The Marvell-Elaine students had the opportunity to go and visit Crystal Bridges on December 13-December 14. This was a great and exciting adventure for students.
About Crystal Bridges
The mission of Crystal Bridges Museum of American Art is to welcome all to celebrate the American spirit in a setting that unites the power of art with the beauty of nature.
Crystal Bridges takes its name from a nearby natural spring and the bridge construction incorporated in the building, designed by world-renowned architect Moshe Safdie. A series of pavilions nestled around two spring-fed ponds house galleries, meeting and classroom spaces, and a large, glass-enclosed gathering hall. Guest amenities include a restaurant on a glass-enclosed bridge overlooking the ponds, a Museum Store designed by architect Marlon Blackwell, and a library featuring more than 50,000 volumes of art reference material. Sculpture and walking trails link the Museum's 120-acre park to downtown Bentonville, Arkansas.
Education and Engagement
Crystal Bridges provides year-round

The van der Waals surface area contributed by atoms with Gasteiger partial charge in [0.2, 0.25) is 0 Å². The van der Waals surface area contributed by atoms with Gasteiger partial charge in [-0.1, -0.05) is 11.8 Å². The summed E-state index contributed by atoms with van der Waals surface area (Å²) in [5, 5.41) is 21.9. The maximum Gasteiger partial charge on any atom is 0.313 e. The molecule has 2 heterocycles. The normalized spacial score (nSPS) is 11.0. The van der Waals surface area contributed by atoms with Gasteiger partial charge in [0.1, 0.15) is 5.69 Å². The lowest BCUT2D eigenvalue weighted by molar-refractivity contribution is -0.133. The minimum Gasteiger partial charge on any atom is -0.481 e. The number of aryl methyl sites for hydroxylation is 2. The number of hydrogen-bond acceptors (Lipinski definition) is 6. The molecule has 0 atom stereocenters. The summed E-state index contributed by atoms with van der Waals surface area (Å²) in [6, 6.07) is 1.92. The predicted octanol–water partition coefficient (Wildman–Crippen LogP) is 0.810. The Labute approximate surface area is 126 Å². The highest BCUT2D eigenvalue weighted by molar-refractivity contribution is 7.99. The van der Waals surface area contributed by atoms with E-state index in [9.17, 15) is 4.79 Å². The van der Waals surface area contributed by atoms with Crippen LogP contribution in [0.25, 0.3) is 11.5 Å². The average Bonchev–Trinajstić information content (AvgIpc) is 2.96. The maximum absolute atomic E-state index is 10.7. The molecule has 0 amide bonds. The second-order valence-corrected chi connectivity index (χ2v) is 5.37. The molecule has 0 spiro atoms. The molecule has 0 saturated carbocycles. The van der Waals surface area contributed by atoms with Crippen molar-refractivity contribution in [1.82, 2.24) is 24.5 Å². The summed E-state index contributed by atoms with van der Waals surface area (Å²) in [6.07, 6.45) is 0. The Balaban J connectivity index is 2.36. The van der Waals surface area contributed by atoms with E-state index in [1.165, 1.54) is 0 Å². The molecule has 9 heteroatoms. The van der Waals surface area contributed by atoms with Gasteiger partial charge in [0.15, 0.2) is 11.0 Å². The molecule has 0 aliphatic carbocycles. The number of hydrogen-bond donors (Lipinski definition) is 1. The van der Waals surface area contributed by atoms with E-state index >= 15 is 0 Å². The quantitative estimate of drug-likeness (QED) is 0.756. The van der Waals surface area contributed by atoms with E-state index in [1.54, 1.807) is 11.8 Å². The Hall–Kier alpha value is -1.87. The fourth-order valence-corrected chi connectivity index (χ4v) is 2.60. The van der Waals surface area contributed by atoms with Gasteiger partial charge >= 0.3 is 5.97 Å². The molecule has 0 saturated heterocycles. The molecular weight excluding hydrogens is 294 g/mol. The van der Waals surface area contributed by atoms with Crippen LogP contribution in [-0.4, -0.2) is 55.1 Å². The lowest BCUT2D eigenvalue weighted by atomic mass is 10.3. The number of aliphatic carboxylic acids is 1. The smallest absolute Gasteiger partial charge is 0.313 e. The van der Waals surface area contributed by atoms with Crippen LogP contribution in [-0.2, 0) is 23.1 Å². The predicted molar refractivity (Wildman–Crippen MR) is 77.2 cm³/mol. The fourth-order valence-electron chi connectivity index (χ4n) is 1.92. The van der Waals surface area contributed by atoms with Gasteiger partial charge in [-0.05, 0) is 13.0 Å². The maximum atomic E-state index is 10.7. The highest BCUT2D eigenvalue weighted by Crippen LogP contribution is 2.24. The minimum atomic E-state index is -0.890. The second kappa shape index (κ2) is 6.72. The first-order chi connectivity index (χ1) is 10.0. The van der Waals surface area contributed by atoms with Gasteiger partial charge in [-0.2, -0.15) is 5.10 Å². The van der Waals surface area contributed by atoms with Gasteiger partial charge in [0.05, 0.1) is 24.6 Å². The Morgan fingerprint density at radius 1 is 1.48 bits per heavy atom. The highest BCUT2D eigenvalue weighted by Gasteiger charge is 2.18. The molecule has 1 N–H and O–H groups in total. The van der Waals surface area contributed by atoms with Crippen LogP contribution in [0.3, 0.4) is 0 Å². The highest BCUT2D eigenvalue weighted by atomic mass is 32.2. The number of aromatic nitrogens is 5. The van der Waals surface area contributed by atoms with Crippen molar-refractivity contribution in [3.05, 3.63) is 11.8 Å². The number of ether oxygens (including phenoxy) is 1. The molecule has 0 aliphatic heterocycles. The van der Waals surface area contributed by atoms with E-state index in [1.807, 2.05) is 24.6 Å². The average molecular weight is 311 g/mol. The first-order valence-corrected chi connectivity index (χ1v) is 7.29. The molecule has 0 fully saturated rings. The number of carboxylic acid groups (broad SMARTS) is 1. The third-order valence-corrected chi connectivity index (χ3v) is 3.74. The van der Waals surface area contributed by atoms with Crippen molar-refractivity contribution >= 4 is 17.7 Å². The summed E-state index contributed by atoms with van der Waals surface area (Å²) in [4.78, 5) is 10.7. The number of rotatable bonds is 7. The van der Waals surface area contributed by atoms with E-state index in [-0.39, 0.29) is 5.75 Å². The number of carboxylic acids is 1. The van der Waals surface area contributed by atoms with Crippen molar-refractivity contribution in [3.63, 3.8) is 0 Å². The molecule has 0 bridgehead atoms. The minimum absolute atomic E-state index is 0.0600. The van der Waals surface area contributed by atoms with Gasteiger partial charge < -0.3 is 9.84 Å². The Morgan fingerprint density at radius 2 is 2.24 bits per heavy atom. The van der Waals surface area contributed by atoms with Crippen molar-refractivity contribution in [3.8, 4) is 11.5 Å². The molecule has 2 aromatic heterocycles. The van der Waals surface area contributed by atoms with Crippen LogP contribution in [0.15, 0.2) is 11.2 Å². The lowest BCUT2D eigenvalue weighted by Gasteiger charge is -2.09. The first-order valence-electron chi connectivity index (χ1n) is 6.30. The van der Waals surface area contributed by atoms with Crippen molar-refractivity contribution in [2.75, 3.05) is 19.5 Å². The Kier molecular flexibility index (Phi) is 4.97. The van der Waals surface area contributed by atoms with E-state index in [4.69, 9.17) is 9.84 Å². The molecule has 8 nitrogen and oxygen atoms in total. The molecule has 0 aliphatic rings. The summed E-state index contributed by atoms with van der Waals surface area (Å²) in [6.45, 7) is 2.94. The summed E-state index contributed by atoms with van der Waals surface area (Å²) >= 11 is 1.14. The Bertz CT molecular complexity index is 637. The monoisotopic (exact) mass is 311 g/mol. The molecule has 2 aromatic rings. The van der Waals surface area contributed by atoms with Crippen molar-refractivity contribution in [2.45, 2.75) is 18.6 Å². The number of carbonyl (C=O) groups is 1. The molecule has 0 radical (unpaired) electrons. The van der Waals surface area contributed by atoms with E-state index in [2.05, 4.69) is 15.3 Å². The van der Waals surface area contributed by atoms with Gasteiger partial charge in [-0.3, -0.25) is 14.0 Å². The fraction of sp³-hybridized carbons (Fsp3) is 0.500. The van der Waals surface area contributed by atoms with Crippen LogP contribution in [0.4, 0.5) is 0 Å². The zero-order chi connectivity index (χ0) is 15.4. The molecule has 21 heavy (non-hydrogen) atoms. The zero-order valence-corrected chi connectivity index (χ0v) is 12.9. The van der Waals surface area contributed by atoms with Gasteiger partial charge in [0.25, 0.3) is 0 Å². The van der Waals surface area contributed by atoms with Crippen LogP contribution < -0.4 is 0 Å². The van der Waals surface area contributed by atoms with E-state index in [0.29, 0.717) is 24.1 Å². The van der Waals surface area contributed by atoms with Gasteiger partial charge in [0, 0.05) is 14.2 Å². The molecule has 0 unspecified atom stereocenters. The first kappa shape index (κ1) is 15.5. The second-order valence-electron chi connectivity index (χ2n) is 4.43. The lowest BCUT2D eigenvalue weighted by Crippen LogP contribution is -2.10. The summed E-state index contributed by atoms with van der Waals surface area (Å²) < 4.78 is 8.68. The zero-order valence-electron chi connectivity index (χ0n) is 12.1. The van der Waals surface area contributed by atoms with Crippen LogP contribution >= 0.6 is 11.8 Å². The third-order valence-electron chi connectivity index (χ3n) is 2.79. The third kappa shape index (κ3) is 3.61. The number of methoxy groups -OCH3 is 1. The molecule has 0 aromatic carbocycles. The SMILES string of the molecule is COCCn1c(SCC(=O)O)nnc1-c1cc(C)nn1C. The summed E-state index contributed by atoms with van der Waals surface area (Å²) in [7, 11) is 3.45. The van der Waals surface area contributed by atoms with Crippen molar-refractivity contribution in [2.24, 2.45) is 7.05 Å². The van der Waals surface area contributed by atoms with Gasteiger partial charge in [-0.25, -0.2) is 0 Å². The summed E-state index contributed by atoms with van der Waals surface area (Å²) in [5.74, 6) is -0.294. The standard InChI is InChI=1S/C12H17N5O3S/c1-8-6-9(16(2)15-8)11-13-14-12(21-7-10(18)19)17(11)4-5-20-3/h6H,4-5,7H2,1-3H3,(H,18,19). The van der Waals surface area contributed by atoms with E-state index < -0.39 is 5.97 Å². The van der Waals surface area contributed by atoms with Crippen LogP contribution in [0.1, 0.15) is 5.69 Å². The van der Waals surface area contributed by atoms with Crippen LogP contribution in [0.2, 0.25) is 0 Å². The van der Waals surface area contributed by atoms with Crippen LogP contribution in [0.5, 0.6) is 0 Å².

programming for all ages, including lectures, performances, classes, and
continuing education for K-12 teachers. More than 45,000 schoolchildren
visit the Museum each year as part of the Willard and Pat Walker School
Visit Program, which offers schools reimbursement for out-of-pocket
expenses associated with a school field trip, including transportation
costs, substitute teachers, and lunch. A new initiative to develop
high-quality distance learning opportunities for students and teachers
is currently under way.
An award-winning app,
available free for both Apple and Android devices, features audio tours
of current and past exhibitions, and many of the Museum’s lectures and
gallery talks are available in Crystal Bridges’ iTunes U site
Crystal Bridges offers two research fellowship programs. The Tyson Scholars in American Art program supports full-time scholarship in the history of American art. The Reese Teacher
Fellowship provides for research into the development of interdisciplinary connections between American art and core curriculum subjects of language arts, history, social studies, and the sciences.